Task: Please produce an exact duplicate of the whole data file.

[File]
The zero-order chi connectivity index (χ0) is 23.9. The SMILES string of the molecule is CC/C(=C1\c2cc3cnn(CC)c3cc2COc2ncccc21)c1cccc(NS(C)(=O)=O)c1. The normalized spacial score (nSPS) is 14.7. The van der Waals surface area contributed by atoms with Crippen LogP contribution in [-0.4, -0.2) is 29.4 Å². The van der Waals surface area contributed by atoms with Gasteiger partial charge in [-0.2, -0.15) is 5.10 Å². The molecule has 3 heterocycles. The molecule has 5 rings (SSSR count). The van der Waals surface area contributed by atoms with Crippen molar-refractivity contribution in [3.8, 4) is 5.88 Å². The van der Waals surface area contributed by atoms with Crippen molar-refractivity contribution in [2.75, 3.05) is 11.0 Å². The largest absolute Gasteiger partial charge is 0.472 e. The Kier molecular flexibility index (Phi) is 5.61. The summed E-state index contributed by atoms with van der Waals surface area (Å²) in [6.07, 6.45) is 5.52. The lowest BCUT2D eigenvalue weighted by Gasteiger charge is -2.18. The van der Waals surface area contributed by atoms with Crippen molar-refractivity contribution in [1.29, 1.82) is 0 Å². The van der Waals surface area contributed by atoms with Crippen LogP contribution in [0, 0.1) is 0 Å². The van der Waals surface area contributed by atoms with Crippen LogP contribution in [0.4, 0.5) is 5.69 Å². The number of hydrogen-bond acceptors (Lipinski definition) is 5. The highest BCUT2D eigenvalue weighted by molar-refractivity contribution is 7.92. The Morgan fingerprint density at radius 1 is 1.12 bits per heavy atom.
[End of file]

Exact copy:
The zero-order chi connectivity index (χ0) is 23.9. The SMILES string of the molecule is CC/C(=C1\c2cc3cnn(CC)c3cc2COc2ncccc21)c1cccc(NS(C)(=O)=O)c1. The normalized spacial score (nSPS) is 14.7. The van der Waals surface area contributed by atoms with Crippen LogP contribution in [-0.4, -0.2) is 29.4 Å². The van der Waals surface area contributed by atoms with Gasteiger partial charge in [-0.2, -0.15) is 5.10 Å². The molecule has 3 heterocycles. The molecule has 5 rings (SSSR count). The van der Waals surface area contributed by atoms with Crippen molar-refractivity contribution in [3.8, 4) is 5.88 Å². The van der Waals surface area contributed by atoms with Crippen molar-refractivity contribution in [2.75, 3.05) is 11.0 Å². The largest absolute Gasteiger partial charge is 0.472 e. The Kier molecular flexibility index (Phi) is 5.61. The summed E-state index contributed by atoms with van der Waals surface area (Å²) in [6.07, 6.45) is 5.52. The lowest BCUT2D eigenvalue weighted by Gasteiger charge is -2.18. The van der Waals surface area contributed by atoms with Crippen molar-refractivity contribution in [1.29, 1.82) is 0 Å². The van der Waals surface area contributed by atoms with Crippen LogP contribution in [0, 0.1) is 0 Å². The van der Waals surface area contributed by atoms with Crippen LogP contribution in [0.4, 0.5) is 5.69 Å². The number of hydrogen-bond acceptors (Lipinski definition) is 5. The highest BCUT2D eigenvalue weighted by molar-refractivity contribution is 7.92. The Morgan fingerprint density at radius 1 is 1.12 bits per heavy atom.